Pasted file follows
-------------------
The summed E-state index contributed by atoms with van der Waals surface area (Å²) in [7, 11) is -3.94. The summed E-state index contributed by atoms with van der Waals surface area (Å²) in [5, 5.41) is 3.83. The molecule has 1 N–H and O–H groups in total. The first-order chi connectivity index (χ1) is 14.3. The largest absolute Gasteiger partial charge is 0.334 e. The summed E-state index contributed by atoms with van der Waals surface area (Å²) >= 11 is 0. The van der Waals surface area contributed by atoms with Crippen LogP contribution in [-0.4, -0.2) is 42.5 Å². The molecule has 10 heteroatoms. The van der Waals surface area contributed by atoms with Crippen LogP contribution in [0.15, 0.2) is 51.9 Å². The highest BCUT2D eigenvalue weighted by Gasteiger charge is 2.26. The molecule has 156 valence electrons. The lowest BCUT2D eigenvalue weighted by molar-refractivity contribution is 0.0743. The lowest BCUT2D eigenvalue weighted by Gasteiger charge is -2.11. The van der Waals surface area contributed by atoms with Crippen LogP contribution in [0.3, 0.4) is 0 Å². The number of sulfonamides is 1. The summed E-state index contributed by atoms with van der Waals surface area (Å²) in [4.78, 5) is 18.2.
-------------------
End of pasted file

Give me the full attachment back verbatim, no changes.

The summed E-state index contributed by atoms with van der Waals surface area (Å²) in [7, 11) is -3.94. The summed E-state index contributed by atoms with van der Waals surface area (Å²) in [5, 5.41) is 3.83. The molecule has 1 N–H and O–H groups in total. The first-order chi connectivity index (χ1) is 14.3. The largest absolute Gasteiger partial charge is 0.334 e. The summed E-state index contributed by atoms with van der Waals surface area (Å²) >= 11 is 0. The van der Waals surface area contributed by atoms with Crippen LogP contribution in [-0.4, -0.2) is 42.5 Å². The molecule has 10 heteroatoms. The van der Waals surface area contributed by atoms with Crippen LogP contribution in [0.15, 0.2) is 51.9 Å². The highest BCUT2D eigenvalue weighted by Gasteiger charge is 2.26. The molecule has 156 valence electrons. The lowest BCUT2D eigenvalue weighted by molar-refractivity contribution is 0.0743. The lowest BCUT2D eigenvalue weighted by Gasteiger charge is -2.11. The van der Waals surface area contributed by atoms with Crippen LogP contribution in [0.3, 0.4) is 0 Å². The number of sulfonamides is 1. The summed E-state index contributed by atoms with van der Waals surface area (Å²) in [4.78, 5) is 18.2.